“Join Julieanne Kost as she walks you through her creative thought process and explains how she transforms concepts and raw images into entirely new works of art using Adobe Photoshop. Discover how to select the images you need to create a whole that is greater than the sum of its parts. Master the tools used in compositing, including adjustment layers, masking, blending, and Smart Objects, so that the technology doesn’t get in the way of expressing your creative vision. Learn how to adjust scale and perspective and manipulate texture and focus to help viewers temporarily suspend their disbelief long enough to enter your world.”
What makes a good composite?
Refining your story
Composing using the basic principles of design
Customizing your Photoshop workspace
Preparing elements from your source images
Adjusting color, tone, balance, and perspective
Mastering the Pen tool
Unifying with texture, focus, leading lines, and structure
In Photoshop CC, you can use the Path Selection or Direct Selection tool to drag in the image area and select more than one path – even if they are on different layers. In previous versions, all of the shapes would have had to have been on the same layer to select them.
If you click and hold to set down an anchor point using the Pen tool in Photoshop CC, and then need to reposition it, holding the spacebar allows you to reposition that anchor point – as long as you have not released the mouse after clicking to set the point.
In addition to my top 5 favorite features (see video below), these little gems certainly help my workflow.
1) Load Swatch Files from HTML, CSS or SVG Document – use the flyout menu on the Swatches panel to choose Load Swatches. Then, navigate to any HTML, CSS or SVG document and Photoshop will find all of the colors used in that document and load them as swatches.
2) Support for Larger JPEG files – now save JPEG files up to 60,000 x 60,000 pixels.
3) Reposition Paths While Drawing – this one is subtle, but also really powerful. When drawing with the pen tool, pressing the spacebar will allow you to reposition the anchor point – while drawing. The key is that you have to still have the mouse-down for the spacebar to work. Otherwise you get the Hand tool (as expected).
3) Recent Files List – up the limit the “Recent Files” to 100.
4) Smarter Selecting of Layer Names- Photoshop has gotten smarter about the way it names layers when merging them. Instead of always taking the top layer’s name (in the group of layers to be merged), if any of the layers that are going to be merged have been manually renamed (i.e.you renamed them), Photoshop will keep that custom layer name and use it as the new merged layer name. As you can see in the screen shots below, when merging the three layers on the left, Photoshop 13.1 used the custom renamed “Rock” layer as the new merged layer’s name. In previous versions the merged layer would have been named Hue/Saturation 1. Note: if you have created custom names for multiple layers that are all being merged together, then Photoshop will take the top-most custom named layer.
In order to simulate pressure sensitivity when stroking a path, select the path in the paths panel, choose Stroke Path from the fly out menu and check Simulate Pressure. Note, it is important to set up your brush (or whatever tool you want to use), as well as its attributes BEFORE you stroke the path.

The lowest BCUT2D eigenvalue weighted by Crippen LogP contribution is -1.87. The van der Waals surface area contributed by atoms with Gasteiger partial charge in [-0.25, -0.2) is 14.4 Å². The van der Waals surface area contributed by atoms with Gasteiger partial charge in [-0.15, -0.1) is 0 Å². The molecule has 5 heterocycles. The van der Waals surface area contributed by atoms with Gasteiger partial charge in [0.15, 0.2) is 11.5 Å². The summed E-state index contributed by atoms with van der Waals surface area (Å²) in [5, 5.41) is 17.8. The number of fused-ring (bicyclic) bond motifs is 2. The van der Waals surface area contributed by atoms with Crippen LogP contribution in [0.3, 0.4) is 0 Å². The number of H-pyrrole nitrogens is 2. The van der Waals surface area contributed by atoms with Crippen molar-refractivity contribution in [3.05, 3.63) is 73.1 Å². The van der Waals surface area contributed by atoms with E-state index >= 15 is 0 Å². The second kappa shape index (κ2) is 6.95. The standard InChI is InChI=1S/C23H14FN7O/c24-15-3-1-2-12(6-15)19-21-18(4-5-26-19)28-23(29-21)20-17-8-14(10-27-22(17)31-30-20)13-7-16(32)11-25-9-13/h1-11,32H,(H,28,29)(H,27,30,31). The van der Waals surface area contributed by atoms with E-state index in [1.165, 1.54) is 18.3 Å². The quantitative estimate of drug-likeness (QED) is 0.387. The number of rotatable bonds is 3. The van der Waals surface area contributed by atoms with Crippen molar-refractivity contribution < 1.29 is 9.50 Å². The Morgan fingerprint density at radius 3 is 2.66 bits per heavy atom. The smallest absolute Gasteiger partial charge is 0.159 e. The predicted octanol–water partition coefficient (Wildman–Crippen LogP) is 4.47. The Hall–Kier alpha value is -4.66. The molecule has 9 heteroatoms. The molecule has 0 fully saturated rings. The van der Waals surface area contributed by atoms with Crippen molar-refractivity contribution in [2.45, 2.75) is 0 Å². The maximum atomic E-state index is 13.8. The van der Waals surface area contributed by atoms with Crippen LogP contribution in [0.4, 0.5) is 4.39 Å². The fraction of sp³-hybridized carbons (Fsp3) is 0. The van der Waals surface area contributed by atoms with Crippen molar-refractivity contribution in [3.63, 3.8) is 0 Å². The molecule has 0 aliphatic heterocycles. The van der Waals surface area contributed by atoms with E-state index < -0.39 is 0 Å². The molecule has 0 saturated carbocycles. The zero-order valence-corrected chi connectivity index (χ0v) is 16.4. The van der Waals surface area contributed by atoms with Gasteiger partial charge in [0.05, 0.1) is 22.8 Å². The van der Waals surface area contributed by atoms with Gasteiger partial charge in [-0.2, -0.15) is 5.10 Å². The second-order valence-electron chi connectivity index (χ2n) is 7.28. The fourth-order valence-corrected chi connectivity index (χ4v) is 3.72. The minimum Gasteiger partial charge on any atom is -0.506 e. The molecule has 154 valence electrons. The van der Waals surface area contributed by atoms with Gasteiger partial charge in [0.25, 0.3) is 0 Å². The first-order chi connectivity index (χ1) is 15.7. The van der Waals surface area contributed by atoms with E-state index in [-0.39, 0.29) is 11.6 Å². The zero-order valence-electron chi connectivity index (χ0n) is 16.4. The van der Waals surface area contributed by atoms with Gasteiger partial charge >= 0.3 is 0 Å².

In this illustration, the first path was stroked with a brush with the Simulate Pressure option unchecked. The second and third paths both had the Simulate Pressure option checked; the middle illustration demonstrating the brushes Opacity (under Transfer on the Brush Panel) set to Pen Pressure , the right illustration demonstrating Size (under Shape Dynamics on the Brush Panel) and Opacity set to Pen Pressure.
Using the Path Selection tool will select an entire path. However, clicking on a path using the Direct Selection tool will select an anchor point, a direction line or path segment (depending on what part of the path is clicked on). Shift-click to select multiple anchor points, or add the Option (Mac)/ Alt (Win) with the Direct Selection tool to select an entire path.
When using either the magnetic Lasso or the Magnetic Pen, the following shortcuts can help to quickly change tool options:
[ or ] decreases/increases the lasso width
[ or ] + Shift goes to the minimum/maximum lasso width
‘,’ (comma) or ‘.’ (period) decreases/increases the edge contrast
‘,’ (comma) or ‘.’ (period) + Shift goes to the minimum/maximum edge contrast
‘;’ (semicolon) or ”’ (apostrophe) decreases/increases the frequency
‘;’ (semicolon) or ”’ (apostrophe) + Shift goes to the minimum/maximum frequency
In order to create a more even stroke of paint than you might be able to accomplish when painting “freehand”, first create a path in the shape of the stroke (with the Pen tool). Next, select the desired options for the Brush (to be used to paint the path), and, from the Paths panel fly-out menu, select Stroke Path. Choose Brush from the drop down menu and Voila, your path is strokes perfectly! You can even choose to check the Simulate Pressure option to simulate pressure sensitivity of the tool.
You can see from the tools listed in the Stroke Path dialog that you can use this technique to stroke with a variety of painting tools making this technique equally useful for dodging and burning, cloning objects etc.
When recording actions, this method enables a workaround for painting as brush strokes can’t be recorded, but stroking paths can be.